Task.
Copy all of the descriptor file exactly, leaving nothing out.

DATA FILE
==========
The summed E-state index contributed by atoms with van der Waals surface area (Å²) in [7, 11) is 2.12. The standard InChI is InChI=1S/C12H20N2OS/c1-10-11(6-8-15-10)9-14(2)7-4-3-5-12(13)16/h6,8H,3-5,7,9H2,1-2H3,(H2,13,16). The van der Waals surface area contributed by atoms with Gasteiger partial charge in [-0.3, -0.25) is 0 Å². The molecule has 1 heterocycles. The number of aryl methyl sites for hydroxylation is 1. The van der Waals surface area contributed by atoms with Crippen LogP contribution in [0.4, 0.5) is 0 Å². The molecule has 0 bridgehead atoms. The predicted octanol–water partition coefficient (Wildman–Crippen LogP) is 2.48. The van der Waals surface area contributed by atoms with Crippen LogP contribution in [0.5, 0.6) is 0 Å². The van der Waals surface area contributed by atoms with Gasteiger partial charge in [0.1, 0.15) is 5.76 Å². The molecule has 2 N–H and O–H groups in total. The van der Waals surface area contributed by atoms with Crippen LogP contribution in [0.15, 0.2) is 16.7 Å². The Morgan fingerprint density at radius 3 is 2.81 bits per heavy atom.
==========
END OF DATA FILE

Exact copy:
The summed E-state index contributed by atoms with van der Waals surface area (Å²) in [7, 11) is 2.12. The standard InChI is InChI=1S/C12H20N2OS/c1-10-11(6-8-15-10)9-14(2)7-4-3-5-12(13)16/h6,8H,3-5,7,9H2,1-2H3,(H2,13,16). The van der Waals surface area contributed by atoms with Gasteiger partial charge in [-0.3, -0.25) is 0 Å². The molecule has 1 heterocycles. The number of aryl methyl sites for hydroxylation is 1. The van der Waals surface area contributed by atoms with Crippen LogP contribution in [0.4, 0.5) is 0 Å². The molecule has 0 bridgehead atoms. The predicted octanol–water partition coefficient (Wildman–Crippen LogP) is 2.48. The van der Waals surface area contributed by atoms with Crippen LogP contribution in [0.5, 0.6) is 0 Å². The van der Waals surface area contributed by atoms with Gasteiger partial charge in [0.1, 0.15) is 5.76 Å². The molecule has 2 N–H and O–H groups in total. The van der Waals surface area contributed by atoms with Crippen LogP contribution in [0.15, 0.2) is 16.7 Å². The Morgan fingerprint density at radius 3 is 2.81 bits per heavy atom.